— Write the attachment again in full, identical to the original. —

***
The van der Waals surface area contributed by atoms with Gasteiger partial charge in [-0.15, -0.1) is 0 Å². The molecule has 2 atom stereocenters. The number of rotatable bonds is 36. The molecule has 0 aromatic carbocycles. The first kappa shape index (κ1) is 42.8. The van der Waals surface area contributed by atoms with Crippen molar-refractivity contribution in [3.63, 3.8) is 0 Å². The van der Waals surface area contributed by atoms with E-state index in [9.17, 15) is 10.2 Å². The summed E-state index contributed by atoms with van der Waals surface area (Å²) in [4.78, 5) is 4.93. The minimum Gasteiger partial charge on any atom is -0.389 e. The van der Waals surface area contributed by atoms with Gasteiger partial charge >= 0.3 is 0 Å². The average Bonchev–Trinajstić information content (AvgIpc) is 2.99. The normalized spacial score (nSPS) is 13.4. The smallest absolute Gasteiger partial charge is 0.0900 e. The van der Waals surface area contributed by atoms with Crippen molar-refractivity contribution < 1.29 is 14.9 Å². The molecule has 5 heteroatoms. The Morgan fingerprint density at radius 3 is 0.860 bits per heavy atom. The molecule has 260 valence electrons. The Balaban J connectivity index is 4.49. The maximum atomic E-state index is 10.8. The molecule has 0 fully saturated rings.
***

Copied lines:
The van der Waals surface area contributed by atoms with Gasteiger partial charge in [-0.15, -0.1) is 0 Å². The molecule has 2 atom stereocenters. The number of rotatable bonds is 36. The molecule has 0 aromatic carbocycles. The first kappa shape index (κ1) is 42.8. The van der Waals surface area contributed by atoms with Crippen molar-refractivity contribution in [3.63, 3.8) is 0 Å². The van der Waals surface area contributed by atoms with E-state index in [9.17, 15) is 10.2 Å². The summed E-state index contributed by atoms with van der Waals surface area (Å²) in [4.78, 5) is 4.93. The minimum Gasteiger partial charge on any atom is -0.389 e. The van der Waals surface area contributed by atoms with Gasteiger partial charge >= 0.3 is 0 Å². The average Bonchev–Trinajstić information content (AvgIpc) is 2.99. The normalized spacial score (nSPS) is 13.4. The smallest absolute Gasteiger partial charge is 0.0900 e. The van der Waals surface area contributed by atoms with Crippen molar-refractivity contribution < 1.29 is 14.9 Å². The molecule has 5 heteroatoms. The Morgan fingerprint density at radius 3 is 0.860 bits per heavy atom. The molecule has 260 valence electrons. The Balaban J connectivity index is 4.49. The maximum atomic E-state index is 10.8. The molecule has 0 fully saturated rings.